2014 Review: Day 10

“I Saw the Figure 5 in Gold” by Charles Demuth

Last day of 2014, last day of our look back at the Art & Logic Developer Blog’s year…

 

My turn again, in which I think about software development, and how important it is that clients understand its actual nature, and how it differs from other kinds of work…

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5 Things I Wish My Clients Knew

Image of “I Saw the Figure 5 in Gold” by Charles Demuth

“I Saw the Figure 5 in Gold” by Charles Demuth

Earlier this summer, I spent a few days onsite with a client working through hammering out requirements for an upcoming large project. One day during a lunch break, my client asked me a question that I’m surprised no one has ever asked me before:

“We want to be the best client you’ve ever had. What do you wish we knew so that can happen?”

I think that I came up with a fairly reasonable reply at the time, but I’ve been ruminating on the question all summer long. Here are the first five things on my list of what I wish all my clients understood about developing software: (more…)

The Distributed Work Environment – It’s Easy and It Works, Folks. Debate Over.

Image of guy working from home. Photo by 🇨🇭 Claudio Schwarz | @purzlbaum on Unsplash

Almost 15 years ago, while still working on my undergraduate degree, I took a series programming classes as part of my CS curriculum. The first day of class, the professor announced that we would not be following the standard programming practices of the time, but would be following an experimental methodology. It would include, paired programming, daily standup meetings, unit testing, iterative releases, and the slew of other methods that was known as XP.

As with most new methods, the Departments decision was met with controversy. Even among the students, the new techniques seemed foreign and unusual and were met with hesitation. For example, how do you fairly grade paired programming assignments? While most of these issues have been addressed over the years, the increase of a remote workforce has created new issues. Fortunately, the issues are being addressed and the solutions are increasing production and creating a more enjoyable work environment. I believe this trend will continue. Better software will be created and communication techniques will improve. It seems likely to me that this trend is unstoppable at this point. As developers, we’ve created fantastic tools that fit nicely in to the distributed work methodology. Tools that may not have been intended for this purpose, but definitely work in synergy with current project management methodologies. These tools have seemed to almost naturally evolved in to collaborative tools that are being used successfully daily by remote workers.

Communication, Continuous Delivery, Changing Requirements and Frequent Releases

Obviously, development can be quite complex, but broadly, it boils down to communication and the actual development process. If these are successfully addressed, the project stands a high likelihood of success.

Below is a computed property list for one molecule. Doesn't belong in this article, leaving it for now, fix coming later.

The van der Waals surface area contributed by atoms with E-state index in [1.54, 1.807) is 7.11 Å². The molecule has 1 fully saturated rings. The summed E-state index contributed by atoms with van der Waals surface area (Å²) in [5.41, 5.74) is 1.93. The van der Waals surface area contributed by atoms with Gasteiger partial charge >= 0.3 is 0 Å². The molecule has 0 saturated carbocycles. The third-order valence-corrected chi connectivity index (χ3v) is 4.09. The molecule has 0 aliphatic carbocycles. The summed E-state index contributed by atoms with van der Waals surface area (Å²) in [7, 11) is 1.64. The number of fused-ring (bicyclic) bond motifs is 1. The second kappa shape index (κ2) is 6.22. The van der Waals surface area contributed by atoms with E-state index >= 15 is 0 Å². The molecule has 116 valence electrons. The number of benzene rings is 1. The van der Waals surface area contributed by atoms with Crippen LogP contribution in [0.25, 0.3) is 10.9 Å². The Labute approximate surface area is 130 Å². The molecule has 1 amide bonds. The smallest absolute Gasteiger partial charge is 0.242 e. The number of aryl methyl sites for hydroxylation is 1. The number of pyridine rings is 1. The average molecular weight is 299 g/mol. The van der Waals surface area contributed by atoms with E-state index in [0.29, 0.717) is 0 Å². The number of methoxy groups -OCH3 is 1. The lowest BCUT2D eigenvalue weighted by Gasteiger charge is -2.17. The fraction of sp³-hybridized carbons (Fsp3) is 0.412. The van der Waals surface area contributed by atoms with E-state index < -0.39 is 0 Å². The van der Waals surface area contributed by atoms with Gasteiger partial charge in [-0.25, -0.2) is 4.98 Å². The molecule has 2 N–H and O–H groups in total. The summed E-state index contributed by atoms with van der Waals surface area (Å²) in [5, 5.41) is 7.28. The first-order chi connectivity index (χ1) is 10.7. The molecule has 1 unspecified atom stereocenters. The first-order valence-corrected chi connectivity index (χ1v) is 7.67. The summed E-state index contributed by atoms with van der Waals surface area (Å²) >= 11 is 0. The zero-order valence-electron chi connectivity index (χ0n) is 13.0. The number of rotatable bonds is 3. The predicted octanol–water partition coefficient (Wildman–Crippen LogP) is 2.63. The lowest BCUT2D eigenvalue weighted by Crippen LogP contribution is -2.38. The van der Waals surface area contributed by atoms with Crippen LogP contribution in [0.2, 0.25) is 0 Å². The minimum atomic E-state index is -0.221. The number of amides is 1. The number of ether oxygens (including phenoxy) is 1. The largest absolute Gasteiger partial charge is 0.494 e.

Communication is a key factor in most activities in life and this certainly holds true for the development process. Without the foundation of communication, everything else crumbles. Fortunately, it has become easier to communicate with someone on the other side of the country than on the other side of the cubicle. In my past cubicle experiences, I would typically Skype my cubicle neighbor because it was actually faster and more efficient than going to talk to them. Whether you are using Skype, Google Hangouts, GoToMeeting, Speek.com, or Join.Me, these tools for communication and collaboration are helping to dissolve the distance between our peers. We have the ability to have face to face communication with almost anyone, anywhere. Whether you are in the middle of a paired programming session, working with a Client on project requirements, or just discussing development with your colleagues, the abilty to quickly and efficiently communicate exists.

Virtually all of us are using some sort of cloud based source control, such as Github. And increasingly we are using various Platform as a Service solutions or creating our own deployment solutions. The ability to push and share your code now is similar in most organizations. It’s a process that should be (and generally is) quick and easy. For years now, we’ve been able to share code through various source control methods and it is almost always something that can be done in a distributed environment.

What’s the issue?

When I worked with Cisco shortly after college, they allowed their employees an incredible amount of flexibility. I was even shocked at the time. However, as I got to know and work with their developers, I began to see that it did indeed work out well, even using technologies that are now more than 10 years old. The sales teams were able to complete their jobs and the developers were happy and productive. Even newer companies like Github provide a tremendous amount of flexibility to their employees realizing that developer inspiration does not happen necessarily from 8-6, Monday – Friday, or in the office.  Great software is being developed by teams of distributed and remote workers and it is truly amazing to look at how far we’ve come over the past couple of decades. We have the ability to live where we want with increased flexibility and increased productivity. It seems unfathomable that some organizations, such as Yahoo! have recently rejected this progress. I certainly do not understand this decision, but it probably really doesn’t matter in the long run, we have now passed the Rubicon. We are creating at light speed and I can’t imagine where we will be in the next 20 years, but I am optimistic that it will be pretty cool and I’m confident we’ll get there on the shoulders of remote workers.